Admittedly this would be for the first time in the last five years, according to Indian Central Statistical Organisation – but it had already been declining for three-quarters before prime minister Modi implemented the demonetisation programme. Even India’s finance ministry acknowledged in an official document that getting more private investment was a challenge.
When Modi announced the demonetisation scheme in November of last year, taking the old 5,000 and 10,000 rupee notes out of the system, he promised to tackle the country’s big problem of black money. It is thought to be a major issue given that almost 90% of the country’s industries are a part of the informal (or unstructured) sector and an overwhelming majority of its transactions are made in cash.
According to an analysis published recently by the Reserve Bank of India, 96.5% of all the old notes taken out of circulation, with a total value of 15trn rupee or $2.23bn, have returned to the system. This seems to show an apparent success of the policy, suggesting that the black money was honestly deposited or that tax evaders found new ways to conceal their income. On the other hand, it is hard to gauge such a complex issue, and there is more than meets the eye when it comes to assessing the economic impact of demonetisation.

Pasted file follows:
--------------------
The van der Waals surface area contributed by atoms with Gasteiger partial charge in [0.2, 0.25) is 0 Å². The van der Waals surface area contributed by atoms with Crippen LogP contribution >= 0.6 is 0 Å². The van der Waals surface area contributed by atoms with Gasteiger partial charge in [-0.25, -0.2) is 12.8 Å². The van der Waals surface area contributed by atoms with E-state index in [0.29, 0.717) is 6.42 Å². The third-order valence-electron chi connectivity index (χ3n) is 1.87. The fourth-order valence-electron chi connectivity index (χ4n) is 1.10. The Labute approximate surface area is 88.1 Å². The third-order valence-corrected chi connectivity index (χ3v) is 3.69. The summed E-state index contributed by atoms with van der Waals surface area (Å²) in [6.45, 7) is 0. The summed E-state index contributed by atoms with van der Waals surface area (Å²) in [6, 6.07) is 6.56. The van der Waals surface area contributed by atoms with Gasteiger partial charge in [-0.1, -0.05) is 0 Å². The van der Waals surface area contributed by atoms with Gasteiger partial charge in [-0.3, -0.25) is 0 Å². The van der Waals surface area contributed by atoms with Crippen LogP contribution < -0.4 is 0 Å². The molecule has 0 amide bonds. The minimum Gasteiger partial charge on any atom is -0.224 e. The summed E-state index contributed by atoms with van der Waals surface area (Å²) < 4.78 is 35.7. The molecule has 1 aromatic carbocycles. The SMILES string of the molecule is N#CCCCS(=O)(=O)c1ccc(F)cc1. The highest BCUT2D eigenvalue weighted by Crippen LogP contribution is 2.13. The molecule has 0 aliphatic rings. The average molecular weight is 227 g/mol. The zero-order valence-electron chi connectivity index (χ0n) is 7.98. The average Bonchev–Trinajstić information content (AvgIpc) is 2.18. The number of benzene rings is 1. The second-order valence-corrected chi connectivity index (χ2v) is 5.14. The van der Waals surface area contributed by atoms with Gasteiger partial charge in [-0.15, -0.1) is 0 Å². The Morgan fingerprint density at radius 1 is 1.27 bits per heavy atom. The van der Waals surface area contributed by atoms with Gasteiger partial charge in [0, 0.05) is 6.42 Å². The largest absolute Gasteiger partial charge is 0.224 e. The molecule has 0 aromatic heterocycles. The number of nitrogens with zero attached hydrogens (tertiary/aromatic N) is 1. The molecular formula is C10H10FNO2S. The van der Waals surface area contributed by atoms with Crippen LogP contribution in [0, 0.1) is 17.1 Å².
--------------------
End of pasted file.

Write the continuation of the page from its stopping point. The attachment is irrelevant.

Is Demonetisation Working?
Did demonetisation really reduce corruption as promised? Will black money be hoarded again in the future?
It’s not simple answering these questions, and small-business owners might easily find new ways to bypass the policy. For example, they can pay suppliers and their employees in advance and pay with old notes. Bigger employers could also give their money to trusted senior managers for them to hold and slowly pay back later, as the government only flags bank transfers higher than 250,000 rupees.
For businessmen with contacts within banks, it has been possible for them to bribe their way into exchanging the old notes illegally into a different currency, moving the money overseas.
Critics of the policy say that, in the long run, it won’t change anything – firstly because people will hoard again, and secondly because it is likely that only a small percentage of black money is actually in cash. Most of it is stored in offshore accounts, invested in gold or being held by other people. Another criticism was that the poorer portion of the population was hit harder than the middle and upper class.
India’s future depends partially on whether this measure sees lasting success, tackling black money with brute force, and on political decisions that can affect the entire economy for better or for worse.
India’s people hope that, just like its cheap and successful space project which has been praised around the world, the economy will skyrocket. But in order to avoid the mistakes of other economies which have stagnated after rapid growth, like Japan, India will need to keep its eyes open and decide its own way towards a sustainable path.